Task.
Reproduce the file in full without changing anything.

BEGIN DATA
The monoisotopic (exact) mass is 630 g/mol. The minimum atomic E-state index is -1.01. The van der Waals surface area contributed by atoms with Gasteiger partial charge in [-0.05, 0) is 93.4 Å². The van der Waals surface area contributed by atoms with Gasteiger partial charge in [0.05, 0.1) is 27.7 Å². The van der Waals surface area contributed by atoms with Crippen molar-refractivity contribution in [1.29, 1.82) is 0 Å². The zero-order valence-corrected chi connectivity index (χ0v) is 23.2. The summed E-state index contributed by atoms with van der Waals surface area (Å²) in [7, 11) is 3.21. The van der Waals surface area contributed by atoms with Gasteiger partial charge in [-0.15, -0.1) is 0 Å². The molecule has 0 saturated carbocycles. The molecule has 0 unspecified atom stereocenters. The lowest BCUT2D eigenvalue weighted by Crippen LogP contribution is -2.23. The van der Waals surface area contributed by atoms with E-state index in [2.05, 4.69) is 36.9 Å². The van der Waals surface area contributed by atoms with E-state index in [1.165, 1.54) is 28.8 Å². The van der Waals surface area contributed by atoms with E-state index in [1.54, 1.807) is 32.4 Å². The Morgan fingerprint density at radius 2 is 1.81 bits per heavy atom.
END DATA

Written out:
The monoisotopic (exact) mass is 630 g/mol. The minimum atomic E-state index is -1.01. The van der Waals surface area contributed by atoms with Gasteiger partial charge in [-0.05, 0) is 93.4 Å². The van der Waals surface area contributed by atoms with Gasteiger partial charge in [0.05, 0.1) is 27.7 Å². The van der Waals surface area contributed by atoms with Crippen molar-refractivity contribution in [1.29, 1.82) is 0 Å². The zero-order valence-corrected chi connectivity index (χ0v) is 23.2. The summed E-state index contributed by atoms with van der Waals surface area (Å²) in [7, 11) is 3.21. The van der Waals surface area contributed by atoms with Gasteiger partial charge in [-0.15, -0.1) is 0 Å². The molecule has 0 saturated carbocycles. The molecule has 0 unspecified atom stereocenters. The lowest BCUT2D eigenvalue weighted by Crippen LogP contribution is -2.23. The van der Waals surface area contributed by atoms with E-state index in [2.05, 4.69) is 36.9 Å². The van der Waals surface area contributed by atoms with E-state index in [1.165, 1.54) is 28.8 Å². The van der Waals surface area contributed by atoms with E-state index in [1.54, 1.807) is 32.4 Å². The Morgan fingerprint density at radius 2 is 1.81 bits per heavy atom.